April 26th, 2010 at 6:00 PM
Lynn M Says:
My first ever beloved series was (and still is) Laura Ingalls Wilder’s Little House books.
My current favorite YA series is Harry Potter. Hands down.
As for adult books, I do have a handful of romance series I really do enjoy. JR Ward’s Black Dagger Brotherhood is like crack in that I just can’t stop even though I should given how bad they are for you. And I like the dialogue and characters of Suzanne Brockmann’s Troubleshooter series.
I recently picked up the first in both Pratchett’s Discworld and the Dresden files, but I haven’t read them yet. Looking forward to digging into them given the positive buzz I see here.
April 26th, 2010 at 6:23 PM
Favourite? I do not have a favourite, there can be no book favourites! It would make the other books sad. Not to mention me.
BUT I do want to put in a word for the amazing and brilliant A Series of Unfortunate Events which always seems very underrated. I loved it when I was younger and thought it was just some funny, weird stories, I loved it when I got older and started studying hard-core English and got all the awesome little references, and I loved it when I was all grown up about the same time as the series finished, and it was just the best note to end on for me, as I went into the scary real world with no clue what was coming.
I am just generally madly in love with the whole series and constantly amazed at the intricate plotting and tiny little references from the first book which come into play 12 titles later.
Although while we’re on the subject of amazing plotting, Megan Whelan Turner’s ‘The Thief’ series is astonishing. I find something new to notice every time I re-read any of those books.
April 26th, 2010 at 6:26 PM
Debbie Barr Says:
Love the Narnia books as well as The Chronicles of Chrestomanci by Diana Wynne Jones. There’s just something so great about that Chrestomanci and his assortment of dressing gowns.
I would have to say my favorite is the House of Night series by P.C. and Kristen Cast. I love them. I also like Harry Potter and The Chronicles of Narnia.
I also used to be a huge fan of Lemony Snicket’s A Series of unfortunate Events, but not so much anymore.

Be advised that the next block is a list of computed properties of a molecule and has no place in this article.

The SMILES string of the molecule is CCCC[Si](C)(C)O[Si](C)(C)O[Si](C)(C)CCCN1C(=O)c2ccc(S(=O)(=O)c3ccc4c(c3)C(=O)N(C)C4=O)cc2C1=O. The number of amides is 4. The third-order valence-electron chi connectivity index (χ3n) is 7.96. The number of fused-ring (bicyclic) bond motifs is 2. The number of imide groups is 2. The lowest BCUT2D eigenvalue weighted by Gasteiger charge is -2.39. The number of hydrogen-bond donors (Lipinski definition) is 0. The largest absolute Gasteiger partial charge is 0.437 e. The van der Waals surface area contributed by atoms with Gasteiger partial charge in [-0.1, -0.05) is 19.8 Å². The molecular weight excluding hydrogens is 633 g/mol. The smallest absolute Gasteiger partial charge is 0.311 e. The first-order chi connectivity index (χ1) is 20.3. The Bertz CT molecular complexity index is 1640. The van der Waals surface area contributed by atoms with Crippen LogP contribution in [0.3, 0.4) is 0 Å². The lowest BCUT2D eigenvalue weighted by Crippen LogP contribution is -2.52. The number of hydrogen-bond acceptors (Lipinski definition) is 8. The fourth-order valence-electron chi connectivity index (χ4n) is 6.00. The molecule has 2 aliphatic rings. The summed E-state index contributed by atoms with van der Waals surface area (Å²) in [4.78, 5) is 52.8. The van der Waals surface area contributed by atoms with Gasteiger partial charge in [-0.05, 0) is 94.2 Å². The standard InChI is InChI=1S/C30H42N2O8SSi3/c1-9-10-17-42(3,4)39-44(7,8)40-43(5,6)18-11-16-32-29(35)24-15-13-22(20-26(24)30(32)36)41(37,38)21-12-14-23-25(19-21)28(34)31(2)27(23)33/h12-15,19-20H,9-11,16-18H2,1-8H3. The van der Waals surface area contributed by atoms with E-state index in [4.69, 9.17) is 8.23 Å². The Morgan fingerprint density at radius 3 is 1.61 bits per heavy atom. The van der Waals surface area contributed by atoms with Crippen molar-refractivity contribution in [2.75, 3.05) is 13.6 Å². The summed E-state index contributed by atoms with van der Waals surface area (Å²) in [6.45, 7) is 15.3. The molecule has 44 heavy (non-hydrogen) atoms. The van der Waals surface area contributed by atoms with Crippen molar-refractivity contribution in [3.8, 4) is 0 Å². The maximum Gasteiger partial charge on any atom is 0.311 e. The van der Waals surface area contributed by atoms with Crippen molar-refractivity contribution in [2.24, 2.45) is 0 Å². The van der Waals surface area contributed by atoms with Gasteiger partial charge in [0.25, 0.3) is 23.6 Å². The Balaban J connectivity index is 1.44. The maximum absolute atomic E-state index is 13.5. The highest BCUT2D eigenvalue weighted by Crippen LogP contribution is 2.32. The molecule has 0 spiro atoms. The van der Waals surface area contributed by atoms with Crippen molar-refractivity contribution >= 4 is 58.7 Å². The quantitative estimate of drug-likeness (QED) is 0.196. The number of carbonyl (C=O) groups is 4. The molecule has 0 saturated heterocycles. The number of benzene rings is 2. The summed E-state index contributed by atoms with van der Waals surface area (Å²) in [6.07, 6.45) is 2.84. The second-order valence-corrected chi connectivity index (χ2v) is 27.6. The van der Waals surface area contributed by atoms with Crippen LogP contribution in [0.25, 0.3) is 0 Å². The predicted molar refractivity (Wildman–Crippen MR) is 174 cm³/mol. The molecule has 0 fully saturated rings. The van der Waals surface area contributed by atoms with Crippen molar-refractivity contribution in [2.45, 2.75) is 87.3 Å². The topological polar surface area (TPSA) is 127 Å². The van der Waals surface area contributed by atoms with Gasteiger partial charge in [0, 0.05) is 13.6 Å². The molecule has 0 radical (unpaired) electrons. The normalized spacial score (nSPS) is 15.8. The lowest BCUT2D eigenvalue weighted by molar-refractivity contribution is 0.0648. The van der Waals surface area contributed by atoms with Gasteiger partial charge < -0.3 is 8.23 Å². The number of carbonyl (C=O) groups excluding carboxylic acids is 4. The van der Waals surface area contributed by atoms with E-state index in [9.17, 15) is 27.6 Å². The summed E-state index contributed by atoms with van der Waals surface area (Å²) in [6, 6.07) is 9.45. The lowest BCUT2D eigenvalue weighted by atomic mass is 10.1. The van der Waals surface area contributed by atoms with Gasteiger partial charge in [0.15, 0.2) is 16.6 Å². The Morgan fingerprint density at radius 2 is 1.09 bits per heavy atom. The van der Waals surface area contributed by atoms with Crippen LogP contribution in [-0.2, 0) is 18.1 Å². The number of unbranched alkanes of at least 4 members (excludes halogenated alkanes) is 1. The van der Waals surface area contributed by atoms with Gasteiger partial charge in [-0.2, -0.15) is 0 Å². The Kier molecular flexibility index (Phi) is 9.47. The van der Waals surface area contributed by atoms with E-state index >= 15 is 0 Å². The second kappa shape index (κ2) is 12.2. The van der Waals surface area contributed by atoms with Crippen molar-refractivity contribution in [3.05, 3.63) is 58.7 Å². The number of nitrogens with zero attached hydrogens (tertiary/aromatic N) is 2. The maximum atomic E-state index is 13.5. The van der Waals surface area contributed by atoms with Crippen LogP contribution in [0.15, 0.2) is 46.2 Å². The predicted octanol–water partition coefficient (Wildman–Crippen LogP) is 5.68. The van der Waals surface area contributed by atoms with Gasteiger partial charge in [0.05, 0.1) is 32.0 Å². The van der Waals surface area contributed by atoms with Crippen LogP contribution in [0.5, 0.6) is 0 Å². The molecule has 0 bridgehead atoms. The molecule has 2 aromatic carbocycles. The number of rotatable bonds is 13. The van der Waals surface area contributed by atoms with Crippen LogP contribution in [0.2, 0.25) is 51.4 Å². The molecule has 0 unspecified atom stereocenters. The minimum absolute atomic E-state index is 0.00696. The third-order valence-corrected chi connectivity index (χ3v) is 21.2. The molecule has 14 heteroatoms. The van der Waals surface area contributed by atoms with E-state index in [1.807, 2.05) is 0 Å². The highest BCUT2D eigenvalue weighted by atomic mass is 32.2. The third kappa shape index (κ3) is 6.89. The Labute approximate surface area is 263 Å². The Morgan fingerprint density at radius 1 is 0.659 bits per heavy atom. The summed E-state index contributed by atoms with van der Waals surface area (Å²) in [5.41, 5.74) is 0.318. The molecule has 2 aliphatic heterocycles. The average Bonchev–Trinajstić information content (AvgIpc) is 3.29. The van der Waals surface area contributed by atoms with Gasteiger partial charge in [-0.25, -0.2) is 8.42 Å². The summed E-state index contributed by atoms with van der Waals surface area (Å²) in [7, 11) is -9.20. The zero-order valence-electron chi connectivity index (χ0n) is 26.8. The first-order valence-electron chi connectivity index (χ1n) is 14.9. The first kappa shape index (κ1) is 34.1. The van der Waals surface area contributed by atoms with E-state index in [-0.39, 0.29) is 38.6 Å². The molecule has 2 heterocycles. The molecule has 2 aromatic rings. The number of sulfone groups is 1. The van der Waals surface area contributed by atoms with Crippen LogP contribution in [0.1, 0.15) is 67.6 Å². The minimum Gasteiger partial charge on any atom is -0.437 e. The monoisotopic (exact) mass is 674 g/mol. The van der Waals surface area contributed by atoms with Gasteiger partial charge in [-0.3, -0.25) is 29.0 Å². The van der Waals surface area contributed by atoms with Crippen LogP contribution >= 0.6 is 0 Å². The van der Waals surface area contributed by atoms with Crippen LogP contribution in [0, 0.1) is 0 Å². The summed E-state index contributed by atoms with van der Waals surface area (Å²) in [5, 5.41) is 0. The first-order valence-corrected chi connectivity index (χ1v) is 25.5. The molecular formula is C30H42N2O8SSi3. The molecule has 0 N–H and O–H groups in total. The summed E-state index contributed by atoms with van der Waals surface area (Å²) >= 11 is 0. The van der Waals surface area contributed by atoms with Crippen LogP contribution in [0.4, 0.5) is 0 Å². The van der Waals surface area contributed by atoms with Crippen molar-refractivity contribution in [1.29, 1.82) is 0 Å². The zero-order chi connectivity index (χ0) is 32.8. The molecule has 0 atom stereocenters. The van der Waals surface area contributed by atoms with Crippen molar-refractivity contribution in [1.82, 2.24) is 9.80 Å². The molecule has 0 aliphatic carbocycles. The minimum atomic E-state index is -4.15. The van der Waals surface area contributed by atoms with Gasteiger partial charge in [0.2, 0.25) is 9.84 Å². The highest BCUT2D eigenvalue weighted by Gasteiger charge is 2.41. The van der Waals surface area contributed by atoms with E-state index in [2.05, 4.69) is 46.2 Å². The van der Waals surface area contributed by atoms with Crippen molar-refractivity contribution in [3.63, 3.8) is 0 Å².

Besides those I’m not a huge fan of long running series.I can’t really stand a super long series unless it is very well written, they seem to drag out sometimes. I prefer trilogies. I like knowing an end is coming.
April 26th, 2010 at 6:33 PM
Tansy Rayner Roberts Says:
I have so many, I can’t think of one favourite series! Many of mine have been mentioned already – Discworld, Vorkosigan, Swallows and Amazons, Falco, Harry Potter, Lord Wimsey, Tortall, Jessica Darling…
Though I do have one hands down, actually, now that I’ve run through all those. It went for at least six books, though the first 3 were the best.
THE FORSYTE SAGA!
Man, I love those books. The anti-heroes, the Victorian worldbuilding, the doomed romances, the family melodrama, and the kids growing up to be selfish little bastards. One of the nicest things a friend ever did for me was to grab a matched set of them in hardbacks from his grandmother’s attic while going through her things for sale, and slipped them to me, because I had been raving about those books all year. I even got hold of the black and white tv series because I was so obsessed.
April 26th, 2010 at 6:39 PM
lili wilkinson Says:
Diana Wynne Jones’s Chrestomanci books.
And when I was younger, Trixie Belden and the Baby Sitter’s Club. And Milly Molly Mandy.
April 26th, 2010 at 7:56 PM
Tamora Pierce’s Tortall books and another vote for Megan Whalen Turner’s Thief books. Also I love John Marsden’s Tomorrow Series! I think it’s finished but there are ten books in total.
April 26th, 2010 at 8:10 PM
I’m gonna throw a outlier into the mix and say Animorphs! That’s a serious long-running series, and while certainly many were churned out to make a few bucks, there’s a lot of wisdom and depth in those books.
April 26th, 2010 at 8:18 PM
Ooh, this one brought all the bookworms out of the woodwork!
I grew up a huge fan of girls’ school series, like the Chalet School and Trebizon, and pony books (the Pullein Thompson sisters and Ruby Ferguson especially). Something about the long-running character development that you get in long series really appeals to my…nosiness? Obsessiveness? That need to know *everything* about a story, anyway.
As an adult, add me to the list of Bujold and Pratchett fans. I also love Reginald Hill’s Dalziel and Pascoe books, which (as you say about the Easy Rawlins books) get better and better. There are twenty-four of them now, and the early books are incrementally excellent, but for me, he really hits his stride around no. 14, and books 14-23 (with the exception of the short stories at no. 16) are absolutely brilliant.
April 26th, 2010 at 9:15 PM
Some of my favorite long-running series are #1 The Chronicles Of Narnia (7 books) #2 The Harry Potter Series (7 books) #3 The Left Behind Series (13 books) 4# The Complete collection of William Shakespeare (not an actual series, but I love Shakespeare) #5 The Alex Cross series by James Patterson (16 books) #6 The Alex Rider Series by Anthony Horowitz (8 books) #7 The Daughters of the Moon Series by Lynne Ewing (13 books) #8 The Enderverse Series by Orson Scott Card (11 books) #9 The Middle-Earth Series by J.R.R Tolkien (10 books) #10 The Ranger’s Apprentice Series by John Flanagan (8 books) #11 The Weather Warden Series by Rachel Caine (9 books)
I recommend most of these except for number seven. (It was kinda childish)
April 26th, 2010 at 9:33 PM
The Oz book by Baum and Thompson. Any series by R.A. Salvatore.